In the 1600s, most Europeans were afraid to travel abroad for fear harm would come to their souls. Protestants were warned against traveling in lands where they might be snared by Jesuits; Catholics were dissuaded from entering the heretical countries that refused to recognize the Church of Rome. With no travelers on the move, there were few hotels and fewer guides in the Europe of Louis XIV.

When the Wars of Religion ended around 1700, however, the great merchants of London and Stockholm decided it was safe for their progency to travel to the continent, to see a few sights and acquired the refinements conducive to a properly distinguished life at home. Their children needed little prodding to set off for the dens of iniquity known as Paris and Rome. The modern European travel industry was born.

The first thing preoccupying the young traveler was how to get away from the tutor who had accompanied him from home. One young man had a speical governor to see that the tips of his hair were cut on the second of every new moon.

A Rome merchant made a fortune by advising the young tourists on the purchase of beautiful but phony antiques. According to the Cambridge historian J. H. Plumb, the merchant's success was based on his highly developed dramatic powers: "He wept at parting with an object on which he was making several 1,000 percent profit." The merchant also used the finest nicotine staining to give his sculptures "an age worthy of the price that he charged."

Advice was also available in travel guides. One of the first ones, "The Gentleman's Pocket Companion for Traveling into Foreign Parts," was printed at this time. It had tables for currency conversions and sample dialogues in Italian, French and Spanish.

The "Gentleman's Companion" had no listing of airports, but it did give careful attention to "chair-ports." The most popular route into Italy, over Mount Cenis, involved taking a coach to pieces and carrying the intrepid traveler in a chair over the mountain's most forlorn and icy slopes.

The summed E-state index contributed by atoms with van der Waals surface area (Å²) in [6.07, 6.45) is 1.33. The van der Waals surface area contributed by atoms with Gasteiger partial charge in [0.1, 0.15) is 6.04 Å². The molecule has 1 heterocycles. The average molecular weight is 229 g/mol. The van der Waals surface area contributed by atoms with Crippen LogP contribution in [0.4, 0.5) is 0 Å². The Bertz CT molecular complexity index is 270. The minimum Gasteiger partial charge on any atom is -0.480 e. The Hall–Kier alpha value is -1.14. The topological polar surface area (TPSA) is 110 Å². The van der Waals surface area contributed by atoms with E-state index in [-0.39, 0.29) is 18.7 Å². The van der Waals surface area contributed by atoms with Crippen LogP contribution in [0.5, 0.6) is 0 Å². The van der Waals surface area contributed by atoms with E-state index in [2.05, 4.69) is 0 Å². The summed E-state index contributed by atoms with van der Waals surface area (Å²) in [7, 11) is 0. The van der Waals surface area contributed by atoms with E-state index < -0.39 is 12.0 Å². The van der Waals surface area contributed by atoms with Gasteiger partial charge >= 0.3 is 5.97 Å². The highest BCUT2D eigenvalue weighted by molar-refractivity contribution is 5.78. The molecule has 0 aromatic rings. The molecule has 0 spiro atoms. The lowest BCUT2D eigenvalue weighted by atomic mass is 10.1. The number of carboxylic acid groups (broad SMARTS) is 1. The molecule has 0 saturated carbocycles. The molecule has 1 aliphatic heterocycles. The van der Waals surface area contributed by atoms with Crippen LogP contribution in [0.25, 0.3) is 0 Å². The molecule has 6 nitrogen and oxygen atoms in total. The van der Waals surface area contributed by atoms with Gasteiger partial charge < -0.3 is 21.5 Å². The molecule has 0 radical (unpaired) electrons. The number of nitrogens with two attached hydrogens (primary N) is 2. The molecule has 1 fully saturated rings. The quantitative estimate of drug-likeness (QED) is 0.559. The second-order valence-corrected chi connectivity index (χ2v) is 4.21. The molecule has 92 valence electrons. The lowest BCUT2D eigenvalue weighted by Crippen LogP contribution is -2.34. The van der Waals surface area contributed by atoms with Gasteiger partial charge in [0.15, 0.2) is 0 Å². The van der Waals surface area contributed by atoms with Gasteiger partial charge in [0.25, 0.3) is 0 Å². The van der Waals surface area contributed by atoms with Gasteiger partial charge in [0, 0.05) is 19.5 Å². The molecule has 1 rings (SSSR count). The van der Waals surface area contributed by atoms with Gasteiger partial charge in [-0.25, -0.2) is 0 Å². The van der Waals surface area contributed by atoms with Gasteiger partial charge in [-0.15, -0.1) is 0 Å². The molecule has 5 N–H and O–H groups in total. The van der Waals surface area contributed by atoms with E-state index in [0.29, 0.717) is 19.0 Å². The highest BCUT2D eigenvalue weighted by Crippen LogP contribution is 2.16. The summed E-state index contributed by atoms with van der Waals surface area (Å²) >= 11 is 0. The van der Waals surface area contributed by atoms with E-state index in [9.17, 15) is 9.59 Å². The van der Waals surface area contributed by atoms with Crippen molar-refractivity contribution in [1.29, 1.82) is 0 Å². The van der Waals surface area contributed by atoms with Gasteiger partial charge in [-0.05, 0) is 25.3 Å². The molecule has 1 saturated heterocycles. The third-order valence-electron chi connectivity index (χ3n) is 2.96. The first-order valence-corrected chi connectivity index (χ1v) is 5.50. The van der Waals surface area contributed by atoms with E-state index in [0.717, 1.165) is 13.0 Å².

The passes were in the condition Hannibal had left them after struggling over them with his elephants centuries before. On one crossing, Professor Plumb writes, Horace Walpole had his favorite lap dog seized from under his nose by a wolf.

This danger was preferable to the problems faced on the water route into Italy, however. The Rhone was known for its boat-splintering rapids. Any ship the lucky traveler might board for Genoa had a good chance of being seized by Barbary pirates who raided the Mediterranean. Rich Christians fetched a good ransom, Professor Plumb remarks.

Among the most important "refinements" of travel, according to Professor Plumb, were love and sex. Worldly, wise parents expected their young to lose their hearts in Italy.

Samuel Johnson wrote: "If a young man is wild, and must run after women and bad company, it is better this should be done abroad, as, on his return, he can break off such connections and begin at home a new man."

Such glamor proved irresistable to relatives and neighbors at home. Although the middle class could not afford the four years and huge sums spent on some of the grander trips, they were bent on making the journey all the same. Extensive advertising for Nice, San Remo and Riviera established what later became Europe's must popular playgrounds.

Those who could not afford even these resorts discovered still another way to go. The poet William Wordsworth seems to have been the first to try it out in 1790. Wordsworth, then an undergraduate, went to Europe on foot with his belongings strapped to a pack on his back.